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Meg Whitman new HP CEO. What firm has more CEO change?

Fortune 500 companies are supposed to be stable, rock-solid institutions, where CEO change rarely happens. But it doesn't always happen that way. Just ask Hewlett-Packard, which announced Thursday that Meg Whitman would be the company's new chief executive officer, the fourth HP CEO in six years. In the past six years, only 16 companies on the Fortune 500 or S&P 500 have had three CEOs, according to executive search firm Crist Kolder Associates in Hinsdale, Ill. Besides HP, only two have had four or more. Can you guess who these CEO change champions are? [Editor's note: This story was updated 9/23/2011.]

- Business editor

Hewlett-Packard named former eBay head Meg Whitman (pictured here in a 2010 file photo) as its new president and CEO, replacing unpopular leader Léo Apotheker at the helm of the largest US technology company. This makes the fourth HP CEO since 2005, a troubling record of CEO change. (Jose Luis Villegas/Reuters/File)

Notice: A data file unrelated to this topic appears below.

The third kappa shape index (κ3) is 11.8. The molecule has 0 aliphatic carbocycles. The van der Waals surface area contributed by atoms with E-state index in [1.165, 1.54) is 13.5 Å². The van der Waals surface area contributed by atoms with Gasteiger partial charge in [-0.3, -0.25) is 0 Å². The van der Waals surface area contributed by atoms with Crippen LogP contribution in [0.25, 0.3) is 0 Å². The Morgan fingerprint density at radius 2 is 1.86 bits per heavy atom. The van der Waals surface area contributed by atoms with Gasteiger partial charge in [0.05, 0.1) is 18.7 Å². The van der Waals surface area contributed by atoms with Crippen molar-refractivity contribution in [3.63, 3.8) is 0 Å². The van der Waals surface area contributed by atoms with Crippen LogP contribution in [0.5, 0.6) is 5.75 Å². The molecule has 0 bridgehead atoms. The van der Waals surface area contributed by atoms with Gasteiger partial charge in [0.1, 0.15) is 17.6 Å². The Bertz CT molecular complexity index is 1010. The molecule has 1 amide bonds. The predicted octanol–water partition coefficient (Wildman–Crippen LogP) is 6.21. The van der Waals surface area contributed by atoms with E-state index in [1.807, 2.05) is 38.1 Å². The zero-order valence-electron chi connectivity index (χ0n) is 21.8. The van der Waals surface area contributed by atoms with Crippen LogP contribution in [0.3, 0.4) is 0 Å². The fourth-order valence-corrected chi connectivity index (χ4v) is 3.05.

3. Hewlett-Packard – 4 CEOS

The legendary garage startup that became a technology giant has fallen on hard times in the past decade. Carly Fiorina, who took over in 1999, oversaw the company's expansion in the PC market with some acquisitions that didn't provide the expected boost to business. In 2005, the board replaced her with Mark Hurd, who won high marks for refocusing the company but resigned in 2010 after a sexual-harassment investigation uncovered irregularities with his expense account. Former SAP CEO Léo Apotheker took over last year and tried to move the company away from personal computer hardware and toward software services, a transformation that IBM executed successfully. But after lowering the company's financial outlook three times in his 10-month tenure, he ran out of time. On Sept. 22, the board replaced him with Ms. Whitman, the successful eBay CEO who left in 2007 and ran for governor of California in 2010.

"You tend to see turnover when performance is poor, which it has been – certainly lately," says Steven Kaplan, a finance professor who has studied corporate governance at the University of Chicago Booth School of Business. "It also suggests a board that is not doing a good job."

The company's stock has lost two-thirds of its value since hitting its dot-com peak in 2000, in sharp contrast to Apple, whose share price has soared.

But rapid CEO change isn't unique to HP. There's...


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